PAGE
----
Presumptive Democratic presidential nominee Hillary Clinton was in Springfield, Ill., Wednesday where she sought to use the symbolism of a historic landmark to draw parallels to a present-day America that is in need of repairing deepening racial and cultural divides.

The Old State Capitol — where Abraham Lincoln delivered his famous "A house divided" speech in 1858 warning against the ills of slavery and where Barack Obama launched his presidential bid in 2007 — served as the backdrop for Clinton as she spoke of how "America's long struggle with race is far from finished."

Episode 711: Hooked on Heroin

56 minutes ago

When we meet the heroin dealer called Bone, he has just shot up. He has a lot to say anyway. He tells us about his career--it pretty much tracks the evolution of drug use in America these past ten years or so. He tells us about his rough past. And he tells us about how he died a week ago. He overdosed on his own supply and his friend took his body to the emergency room, then left.

New British Prime Minister Theresa May announced six members of her Cabinet Wednesday.

Amid a sweeping crackdown on dissent in Egypt, security forces have forcibly disappeared hundreds of people since the beginning of 2015, according to a new report from Amnesty International.

It's an "unprecedented spike," the group says, with an average of three or four people disappeared every day.

The Republican Party, as it prepares for its convention next week has checked off item No. 1 on its housekeeping list — drafting a party platform. The document reflects the conservative views of its authors, many of whom are party activists. So don't look for any concessions to changing views among the broader public on key social issues.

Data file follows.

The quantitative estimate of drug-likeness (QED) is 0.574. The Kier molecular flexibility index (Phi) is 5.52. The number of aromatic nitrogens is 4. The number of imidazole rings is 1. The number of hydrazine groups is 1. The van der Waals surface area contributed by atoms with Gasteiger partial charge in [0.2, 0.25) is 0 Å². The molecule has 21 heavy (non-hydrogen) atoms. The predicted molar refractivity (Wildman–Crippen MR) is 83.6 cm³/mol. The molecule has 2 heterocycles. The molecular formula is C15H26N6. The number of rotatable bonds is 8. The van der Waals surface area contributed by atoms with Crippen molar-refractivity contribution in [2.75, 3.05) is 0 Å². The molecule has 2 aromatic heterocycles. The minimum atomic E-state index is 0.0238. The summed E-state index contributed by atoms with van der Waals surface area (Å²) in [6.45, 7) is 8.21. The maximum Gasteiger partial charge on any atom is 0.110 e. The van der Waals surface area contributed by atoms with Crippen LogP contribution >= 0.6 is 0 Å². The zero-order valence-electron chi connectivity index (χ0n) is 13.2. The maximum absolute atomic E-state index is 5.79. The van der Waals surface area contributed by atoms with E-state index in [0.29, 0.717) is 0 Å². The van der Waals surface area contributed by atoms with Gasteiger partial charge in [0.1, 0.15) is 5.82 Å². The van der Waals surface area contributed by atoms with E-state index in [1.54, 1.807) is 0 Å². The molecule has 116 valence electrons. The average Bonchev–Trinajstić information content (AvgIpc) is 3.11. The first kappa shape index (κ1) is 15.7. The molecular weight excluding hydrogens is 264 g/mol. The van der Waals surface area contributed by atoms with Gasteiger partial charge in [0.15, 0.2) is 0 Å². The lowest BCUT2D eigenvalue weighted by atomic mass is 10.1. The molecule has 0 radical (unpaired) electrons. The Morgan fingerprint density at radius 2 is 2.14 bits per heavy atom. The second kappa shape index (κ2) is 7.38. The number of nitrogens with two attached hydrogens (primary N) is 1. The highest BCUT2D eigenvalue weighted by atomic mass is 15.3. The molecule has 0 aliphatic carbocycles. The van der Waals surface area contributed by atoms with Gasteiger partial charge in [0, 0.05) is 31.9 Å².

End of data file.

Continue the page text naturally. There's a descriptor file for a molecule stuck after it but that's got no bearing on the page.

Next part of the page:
Many public figures who took to Twitter and Facebook following the murder of five police officers in Dallas have faced public blowback and, in some cases, found their employers less than forgiving about inflammatory and sometimes hateful online comments.

As Venezuela unravels — with shortages of food and medicine, as well as runaway inflation — President Nicolas Maduro is increasingly unpopular. But he's still holding onto power.

"The truth in Venezuela is there is real hunger. We are hungry," says a man who has invited me into his house in the northwestern city of Maracaibo, but doesn't want his name used for fear of reprisals by the government.

The wiry man paces angrily as he speaks. It wasn't always this way, he says, showing how loose his pants are now.

Ask a typical teenage girl about the latest slang and girl crushes and you might get answers like "spilling the tea" and Taylor Swift. But at the Girl Up Leadership Summit in Washington, D.C., the answers were "intersectional feminism" — the idea that there's no one-size-fits-all definition of feminism — and U.N. climate chief Christiana Figueres.

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Arizona Hispanics Poised To Swing State Blue

4 hours ago
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Book News: Richard Dawkins Under Fire For Child Abuse Remarks

Sep 11, 2013
Originally published on September 11, 2013 10:57 am